HATTIESBURG - The
University of Southern Mississippi's Dean Bertram has a quick smile,
but he's very serious when it comes to protecting at-risk Mississippians.
Because of this sensibility, the forensic science instructor has
become part of a program positioned to record physical identifiable
facts about vulnerable citizens who might need help one day.
Bertram's "Roll with Gold Fingerprint and Identification
Kit" will be one of the focuses from 6 to 9 p.m. at tonight's
"Night Out Against Crime" in Hattiesburg. Bertram and
six students will be set up near the Hattiesburg Police Department
by Hope Park to help parents and caretakers fingerprint and fill
out the kit's requirements, which include dental record information,
a swab for DNA purposes, a current photo, descriptions of identifiable
physical marks, such as mole and scars, and other helpful characterization
for identification purposes.
Most kits of this kind are purchased by law enforcement
departments from out of state, but Bertram's kit was designed and
created here on the Southern Miss campus. "Our kit is less
expensive, and we supply the manpower for organizations and law
enforcement groups wanting to use this as a community service activity,"
Bertram said. "We can ID one child every five minutes or less,
and we also aim to aid (caretakers of) elderly people who are prone
to wandering." Bertram notes that the kit, which usually costs
$1 but is free tonight, could help make identification for anyone
who cannot speak for himself or herself, either because of dementia
or unfortunate circumstances.
The kit is unique because it is so comprehensive.
"I really don't know where else you can get (one this comprehensive),"
said Donald Keith, assistant director of the Mississippi Police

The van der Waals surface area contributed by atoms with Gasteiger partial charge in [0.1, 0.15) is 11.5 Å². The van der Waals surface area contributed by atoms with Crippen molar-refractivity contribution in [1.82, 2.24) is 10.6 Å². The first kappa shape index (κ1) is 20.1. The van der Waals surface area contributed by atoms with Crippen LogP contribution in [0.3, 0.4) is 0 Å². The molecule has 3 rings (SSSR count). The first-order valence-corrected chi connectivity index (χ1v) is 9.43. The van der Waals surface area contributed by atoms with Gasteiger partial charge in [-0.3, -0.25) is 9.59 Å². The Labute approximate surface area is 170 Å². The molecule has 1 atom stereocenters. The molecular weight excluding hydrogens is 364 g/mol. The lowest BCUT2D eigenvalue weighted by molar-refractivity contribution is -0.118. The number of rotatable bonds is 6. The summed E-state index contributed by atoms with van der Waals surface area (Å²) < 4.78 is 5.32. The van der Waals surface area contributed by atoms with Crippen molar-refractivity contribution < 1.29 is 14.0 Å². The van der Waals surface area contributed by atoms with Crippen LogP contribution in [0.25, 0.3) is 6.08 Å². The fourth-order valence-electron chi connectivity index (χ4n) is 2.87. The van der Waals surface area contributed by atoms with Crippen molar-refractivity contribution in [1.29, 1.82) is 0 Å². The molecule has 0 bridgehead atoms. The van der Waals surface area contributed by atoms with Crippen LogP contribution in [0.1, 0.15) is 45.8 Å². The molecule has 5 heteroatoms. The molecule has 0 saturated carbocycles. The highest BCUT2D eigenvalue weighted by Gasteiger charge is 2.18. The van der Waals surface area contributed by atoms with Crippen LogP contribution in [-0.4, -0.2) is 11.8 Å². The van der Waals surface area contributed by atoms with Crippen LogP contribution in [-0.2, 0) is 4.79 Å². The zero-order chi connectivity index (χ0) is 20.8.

Corps, which purchased 500 kits for upcoming community service events.
"Dean's kit makes it easy to do and assembles all vital information
in one place for future use. I think Dean's kit is very progressive.
He teaches fingerprinting and crime scene investigation to our students
in our training program, so it was a natural progression for us
to get these kits from him. I think the whole thing's great."
Keith said that they wanted the kits in order to teach
future officers ways to positively impact their own communities.
"Officers can go back to their own jurisdictions and implement
this type of community service program, and these kits incorporate
all the skills we've taught them in proper application proficiency."
The Lamar County Sheriff's Department purchased 250
kits and the Mississippi Gulf Coast Crimestoppers brought home 1,000.
The Southern Miss University Police bought 250 kits
after a chance discussion between Bertram and Chief Bob Hopkins
piqued the police officer's interest. "We used his kits this
last year at Pine Haven (apartments on campus)," Hopkins said.
"I thought they were great. They are easy to use and everything
you would possibly need - God forbid - if something happened, is
there in an easily identifiable folder. I thought it was put together
really well, and we're going to use them again after fall semester
Members of forensic science have fingerprinted more
than 1,500 so far, and sent out 5,000 kits. Bertram, who created
the kit with Southern Miss student Virginia Catt, said he suggests
to caregivers to keep the bright black and gold packet in the freezer
at home after the kit's been completed. "No one will understand
how important having a kit like this is until a child comes up missing,"
Bertram added. "If you see (the kit) all the time, you tend
to remember where it is. You don't want to have to go looking for
something like that when you are in a terrible situation."